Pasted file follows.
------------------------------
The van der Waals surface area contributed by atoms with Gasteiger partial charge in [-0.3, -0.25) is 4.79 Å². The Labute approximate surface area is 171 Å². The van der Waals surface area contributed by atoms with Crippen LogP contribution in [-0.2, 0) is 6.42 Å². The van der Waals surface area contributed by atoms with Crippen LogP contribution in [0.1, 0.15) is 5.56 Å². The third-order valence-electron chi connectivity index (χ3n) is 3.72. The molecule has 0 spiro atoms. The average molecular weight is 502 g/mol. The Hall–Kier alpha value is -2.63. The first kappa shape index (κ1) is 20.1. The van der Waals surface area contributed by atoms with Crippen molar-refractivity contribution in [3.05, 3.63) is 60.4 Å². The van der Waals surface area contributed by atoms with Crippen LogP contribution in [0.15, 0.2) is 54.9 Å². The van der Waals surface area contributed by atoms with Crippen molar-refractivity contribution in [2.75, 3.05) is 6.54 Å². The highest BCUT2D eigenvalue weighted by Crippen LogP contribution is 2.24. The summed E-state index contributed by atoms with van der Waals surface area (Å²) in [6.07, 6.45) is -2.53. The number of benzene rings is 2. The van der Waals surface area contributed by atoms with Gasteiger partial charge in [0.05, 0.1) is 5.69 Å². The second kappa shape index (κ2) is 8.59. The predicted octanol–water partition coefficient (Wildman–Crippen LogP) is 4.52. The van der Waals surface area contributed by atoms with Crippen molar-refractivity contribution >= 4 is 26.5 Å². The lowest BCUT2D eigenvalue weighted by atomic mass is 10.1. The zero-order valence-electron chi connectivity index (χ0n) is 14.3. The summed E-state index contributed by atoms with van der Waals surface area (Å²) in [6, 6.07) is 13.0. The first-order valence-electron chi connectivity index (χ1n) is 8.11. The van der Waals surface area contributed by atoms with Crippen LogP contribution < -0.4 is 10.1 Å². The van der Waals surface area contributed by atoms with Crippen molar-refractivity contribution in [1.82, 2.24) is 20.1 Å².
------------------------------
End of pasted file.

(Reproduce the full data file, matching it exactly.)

The van der Waals surface area contributed by atoms with Gasteiger partial charge in [-0.3, -0.25) is 4.79 Å². The Labute approximate surface area is 171 Å². The van der Waals surface area contributed by atoms with Crippen LogP contribution in [-0.2, 0) is 6.42 Å². The van der Waals surface area contributed by atoms with Crippen LogP contribution in [0.1, 0.15) is 5.56 Å². The third-order valence-electron chi connectivity index (χ3n) is 3.72. The molecule has 0 spiro atoms. The average molecular weight is 502 g/mol. The Hall–Kier alpha value is -2.63. The first kappa shape index (κ1) is 20.1. The van der Waals surface area contributed by atoms with Crippen molar-refractivity contribution in [3.05, 3.63) is 60.4 Å². The van der Waals surface area contributed by atoms with Crippen LogP contribution in [0.15, 0.2) is 54.9 Å². The van der Waals surface area contributed by atoms with Crippen molar-refractivity contribution in [2.75, 3.05) is 6.54 Å². The highest BCUT2D eigenvalue weighted by Crippen LogP contribution is 2.24. The summed E-state index contributed by atoms with van der Waals surface area (Å²) in [6.07, 6.45) is -2.53. The number of benzene rings is 2. The van der Waals surface area contributed by atoms with Gasteiger partial charge in [0.05, 0.1) is 5.69 Å². The second kappa shape index (κ2) is 8.59. The predicted octanol–water partition coefficient (Wildman–Crippen LogP) is 4.52. The van der Waals surface area contributed by atoms with Crippen molar-refractivity contribution >= 4 is 26.5 Å². The lowest BCUT2D eigenvalue weighted by atomic mass is 10.1. The zero-order valence-electron chi connectivity index (χ0n) is 14.3. The summed E-state index contributed by atoms with van der Waals surface area (Å²) in [6, 6.07) is 13.0. The first-order valence-electron chi connectivity index (χ1n) is 8.11. The van der Waals surface area contributed by atoms with Crippen LogP contribution < -0.4 is 10.1 Å². The van der Waals surface area contributed by atoms with Crippen molar-refractivity contribution in [1.82, 2.24) is 20.1 Å².